Yellow nutsedge (Cyperus esculentus) is a member of the Cyperaceae (or sedge) family, along with closely related “cousins” of green kyllinga (Kyllinga brevifolia) and false-green kyllinga (Kyllinga gracillima). All three of these grass-like
weeds have a distinguishable triangular stem and three-ranked leaf arrangement, and all three are C4 or warm-season species with a perennial life cycle.
In the U.S., false-green kyllinga has become an unwelcome invasive weed problem in turfgrass sites in the northern and transition zones from Connecticut to the Carolinas and west into Arkansas. Green kyllinga is perhaps less cold tolerant and therefore
prefers the coastal Carolinas down to Florida and westward into Texas and Arizona.
Green kyllinga and false-green kyllinga look practically identical, and it is therefore difficult to tell them apart. A good botanist is needed to determine that green kyllinga seeds have a toothed keel, but false-green kyllinga seeds are smooth. Incidentally,
the genus Kyllinga is named after Danish botanist Peder Lauridsen Kylling (1640-1696) and was actually named in his honor by another botanist, C.F. Rottbøll (1727-1797).
False-green kyllinga spreads by rhizomes and forms a dense mat that can easily dominate a closely mowed turfgrass stand. False-green kyllinga is often observed in golf course fairways at 0.5-inch (1.3-centimeter) mowing heights and in putting greens mowed
at 0.125 inch (3.2 millimeters).
With false-green kyllinga becoming problematic in cool-season turfgrasses, researchers at Rutgers University and Purdue University collaborated to evaluate three commonly utilized herbicides for control of this weed. These field studies were located
at two sites in New Jersey and two sites in Indiana under standard test plot methods with replicated treatments and uniformly populated with false-green kyllinga. The sites in New Jersey were a creeping bentgrass fairway and cool-season mixed-species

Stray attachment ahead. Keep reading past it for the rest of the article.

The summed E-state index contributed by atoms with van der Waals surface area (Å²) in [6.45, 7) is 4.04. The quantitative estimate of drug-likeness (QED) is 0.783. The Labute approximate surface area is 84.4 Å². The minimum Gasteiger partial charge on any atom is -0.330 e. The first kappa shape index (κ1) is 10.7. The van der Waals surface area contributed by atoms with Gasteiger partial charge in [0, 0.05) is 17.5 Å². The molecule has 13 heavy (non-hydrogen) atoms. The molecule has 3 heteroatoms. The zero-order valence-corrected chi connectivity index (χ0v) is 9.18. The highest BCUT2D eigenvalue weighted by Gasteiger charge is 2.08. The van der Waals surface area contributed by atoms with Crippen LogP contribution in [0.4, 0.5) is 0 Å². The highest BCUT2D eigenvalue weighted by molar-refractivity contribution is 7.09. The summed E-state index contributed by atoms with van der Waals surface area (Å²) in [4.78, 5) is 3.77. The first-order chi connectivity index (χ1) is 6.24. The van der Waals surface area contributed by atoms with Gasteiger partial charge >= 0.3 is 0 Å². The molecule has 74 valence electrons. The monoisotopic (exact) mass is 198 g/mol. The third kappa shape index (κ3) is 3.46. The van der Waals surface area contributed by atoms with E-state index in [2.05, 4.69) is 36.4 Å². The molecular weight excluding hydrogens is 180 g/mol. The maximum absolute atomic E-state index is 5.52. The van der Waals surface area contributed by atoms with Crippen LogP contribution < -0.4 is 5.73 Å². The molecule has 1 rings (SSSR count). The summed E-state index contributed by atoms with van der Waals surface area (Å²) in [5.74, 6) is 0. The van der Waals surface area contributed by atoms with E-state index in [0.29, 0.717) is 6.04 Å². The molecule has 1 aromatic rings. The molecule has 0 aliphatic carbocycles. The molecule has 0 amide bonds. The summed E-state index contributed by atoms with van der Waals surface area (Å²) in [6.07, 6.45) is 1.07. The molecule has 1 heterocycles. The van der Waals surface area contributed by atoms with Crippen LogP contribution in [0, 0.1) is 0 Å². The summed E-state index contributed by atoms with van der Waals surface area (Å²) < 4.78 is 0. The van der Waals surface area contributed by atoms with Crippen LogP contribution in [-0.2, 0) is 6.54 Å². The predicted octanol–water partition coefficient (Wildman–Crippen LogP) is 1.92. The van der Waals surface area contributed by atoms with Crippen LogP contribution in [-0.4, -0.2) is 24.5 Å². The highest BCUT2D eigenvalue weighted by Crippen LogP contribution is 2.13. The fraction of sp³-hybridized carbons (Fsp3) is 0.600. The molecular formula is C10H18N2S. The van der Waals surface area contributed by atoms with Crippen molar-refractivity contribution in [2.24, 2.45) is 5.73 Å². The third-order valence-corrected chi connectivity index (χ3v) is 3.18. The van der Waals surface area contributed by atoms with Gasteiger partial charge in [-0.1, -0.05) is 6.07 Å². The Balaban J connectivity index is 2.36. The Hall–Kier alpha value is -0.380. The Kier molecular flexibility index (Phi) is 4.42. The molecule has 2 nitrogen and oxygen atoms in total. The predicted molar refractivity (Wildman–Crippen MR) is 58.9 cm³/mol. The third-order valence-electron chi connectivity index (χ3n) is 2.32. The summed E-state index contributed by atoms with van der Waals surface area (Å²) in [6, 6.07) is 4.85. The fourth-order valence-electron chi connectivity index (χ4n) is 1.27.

rough, and the sites in Indiana were a creeping bentgrass fairway and tee.
All herbicide treatments were delivered as a single application in late May/early June and also as two sequential applications also starting in late May/early June and applied again 28 days later. The herbicide active ingredients and application rates
were as follows: imazosulfuron (0.375 pounds active ingredient per acre [420 grams active ingredient per hectare]), imazosulfuron (0.66 pounds a.i./acre [740 grams a.i./hectare]), halosulfuron (0.06 pounds a.i./acre [70 grams a.i./hectare]), and sulfentrazone
(0.125 pounds a.i./acre [140 grams a.i./hectare]). Test plots were evaluated for percent weed control both visually and from ecological grid counts per plot.
At 12 weeks after those treatments were first applied, 100% false-green kyllinga control was observed in those plots that received imazosulfuron in two sequential applications at either 0.375 pounds active ingredient per acre or 0.66 pounds active ingredient
per acre. A single application of imazosulfuron at 0.375 pounds active ingredient per acre or 0.66 pounds active ingredient per acre resulted in a range of 78%-99% control. A single application of halosulfuron had 36%-59% control, and two applications
had 35%-92% control. A single application of sulfentrazone resulted in 14%-31% control, and two applications yielded 17%-35% control.
These collaborative field studies showed that imazosulfuron and halosulfuron could be utilized in an integrated false-green kyllinga control program. Keep in mind, sulfentrazone also may be an option to include in an acetolactate synthase (ALS) herbicide
resistance management program, because imazosulfuron and halosulfuron are both ALS inhibitors (i.e., ALS is the enzyme involved in biosynthesis of amino acids). Of note, these treatments were applied in a late May/early June timeframe shortly after
false-green kyllinga emergence was visually observed; therefore the summer may not be the ideal time to interseed cool-season turfgrass into voids created by dead false-green kyllinga.
False-green kyllinga is often found in sites with excessive soil moisture due to poor drainage or other reasons, and these environmental conditions give this weed a competitive advantage over desirable turfgrasses. A herbicide program in conjunction with
cultural practices can help prevent this unwelcome weed from overstaying its welcome.
Source: Elmore, M.T., A.J. Patton, D.P. Tuck, J.A. Murphy and J. Carleo. 2019. False-green kyllinga (Kyllinga gracillima) control in cool-season turfgrass. Weed Technology 33:329-334.
Mike Fidanza, Ph.D., is a professor of plant and soil science in the Division of Science, Berks Campus, at Pennsylvania State University in Reading, Pa. He is a 21-year member of GCSAA.